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Calculation of light on a surface

  1. May 18, 2012 #1
    I am looking for a formula to calculate the amount of light on a surface in lux if I know the distance the light fixture is above the surface and the lumen output of the LED bulb.
     
  2. jcsd
  3. May 18, 2012 #2
    Depends on the shape of the surface. If you want this to work for almost any sort of surface, look into multivariable calculus. If you want a flat plane, the case is a bit simpler.
     
  4. May 18, 2012 #3
    The surface would be flat such as a desk. I am looking for a formula to calculate the amount of light on the desk surface from an overhead task light.
     
  5. May 18, 2012 #4
    Okay. Is the light in the centre of the desk, and do you want it in terms of the lengths of the sides of the desk?
     
  6. May 18, 2012 #5
    The light is in the center of the desk and it has two fluorescent tubes, 24" long. The desk size is 30" deep by 48" long and the light is located 48" above the surface.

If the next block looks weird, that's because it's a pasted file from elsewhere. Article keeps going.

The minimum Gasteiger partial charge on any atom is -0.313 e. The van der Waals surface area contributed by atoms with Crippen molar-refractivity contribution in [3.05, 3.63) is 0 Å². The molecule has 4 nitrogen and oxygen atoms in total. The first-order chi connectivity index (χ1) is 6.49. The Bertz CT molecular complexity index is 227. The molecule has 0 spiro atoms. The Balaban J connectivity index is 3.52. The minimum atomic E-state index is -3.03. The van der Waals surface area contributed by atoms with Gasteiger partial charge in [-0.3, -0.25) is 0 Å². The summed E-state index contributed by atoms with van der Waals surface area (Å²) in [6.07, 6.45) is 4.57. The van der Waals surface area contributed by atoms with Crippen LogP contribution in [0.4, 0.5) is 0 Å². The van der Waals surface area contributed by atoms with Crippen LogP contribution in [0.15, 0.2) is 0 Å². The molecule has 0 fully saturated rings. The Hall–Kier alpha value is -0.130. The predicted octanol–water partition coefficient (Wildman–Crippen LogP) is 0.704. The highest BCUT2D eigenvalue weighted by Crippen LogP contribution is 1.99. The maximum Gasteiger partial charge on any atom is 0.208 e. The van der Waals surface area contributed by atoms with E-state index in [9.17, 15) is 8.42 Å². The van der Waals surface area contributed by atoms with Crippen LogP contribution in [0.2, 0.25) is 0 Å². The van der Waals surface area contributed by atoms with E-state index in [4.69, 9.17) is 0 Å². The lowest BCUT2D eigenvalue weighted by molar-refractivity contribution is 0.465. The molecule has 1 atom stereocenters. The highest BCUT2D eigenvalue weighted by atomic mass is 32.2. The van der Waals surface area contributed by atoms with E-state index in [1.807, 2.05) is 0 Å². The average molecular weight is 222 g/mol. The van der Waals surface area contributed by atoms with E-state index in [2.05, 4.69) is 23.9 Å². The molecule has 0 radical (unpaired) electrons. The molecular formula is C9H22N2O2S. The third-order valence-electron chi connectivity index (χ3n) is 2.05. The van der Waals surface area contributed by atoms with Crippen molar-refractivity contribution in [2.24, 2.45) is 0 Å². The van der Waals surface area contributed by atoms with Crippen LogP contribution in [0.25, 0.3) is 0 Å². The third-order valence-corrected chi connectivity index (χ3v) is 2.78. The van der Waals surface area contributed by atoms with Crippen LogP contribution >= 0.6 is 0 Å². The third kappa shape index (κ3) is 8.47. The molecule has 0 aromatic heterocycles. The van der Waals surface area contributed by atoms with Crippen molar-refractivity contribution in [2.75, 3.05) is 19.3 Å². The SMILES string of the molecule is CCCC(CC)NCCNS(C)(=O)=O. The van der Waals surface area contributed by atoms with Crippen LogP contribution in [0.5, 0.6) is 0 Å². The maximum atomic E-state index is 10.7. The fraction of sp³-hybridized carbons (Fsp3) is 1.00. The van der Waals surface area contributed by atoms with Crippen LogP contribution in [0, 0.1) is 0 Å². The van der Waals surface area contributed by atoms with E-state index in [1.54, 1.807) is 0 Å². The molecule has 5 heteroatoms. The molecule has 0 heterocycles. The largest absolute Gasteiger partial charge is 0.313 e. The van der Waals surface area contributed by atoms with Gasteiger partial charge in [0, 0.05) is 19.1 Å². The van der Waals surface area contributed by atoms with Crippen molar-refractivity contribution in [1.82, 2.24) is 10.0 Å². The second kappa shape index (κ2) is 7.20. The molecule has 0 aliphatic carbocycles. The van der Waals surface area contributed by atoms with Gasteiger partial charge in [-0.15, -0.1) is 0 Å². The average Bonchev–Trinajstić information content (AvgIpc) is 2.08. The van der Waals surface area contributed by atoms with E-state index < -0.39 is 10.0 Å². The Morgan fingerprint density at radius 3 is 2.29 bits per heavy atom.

7. May 18, 2012 #6
    See the Table in http://en.wikipedia.org/wiki/Lux. The recommended light level is about 50 lux for a living room, to 300-500 lux for an office hallway.

    Here is the conversion from lux to watts per m2:
    "The peak of the luminosity function is at 555 nm (green); the eye's visual system is more sensitive to light of this wavelength than any other. For monochromatic light of this wavelength, the irradiance needed to make one lux is minimum, at 1.464 mW/m2."
     
  8. May 21, 2012 #7
    Thanks for the replies, but I am still looking for the formula to calculate the amount of light on a surface. Is there some reference material I could check out on this topic?
     
  9. May 21, 2012 #8

    Dale

    Staff: Mentor

    1 lux = 1 lumen/m². So the formula is simply to take the lumens doing the illuminating and divide them by the area being illuminated.

    Of course, this assumes uniform illumination within the target area and no "spillover" illumination outside the target area. Neither of which are likely to be valid assumptions.
     
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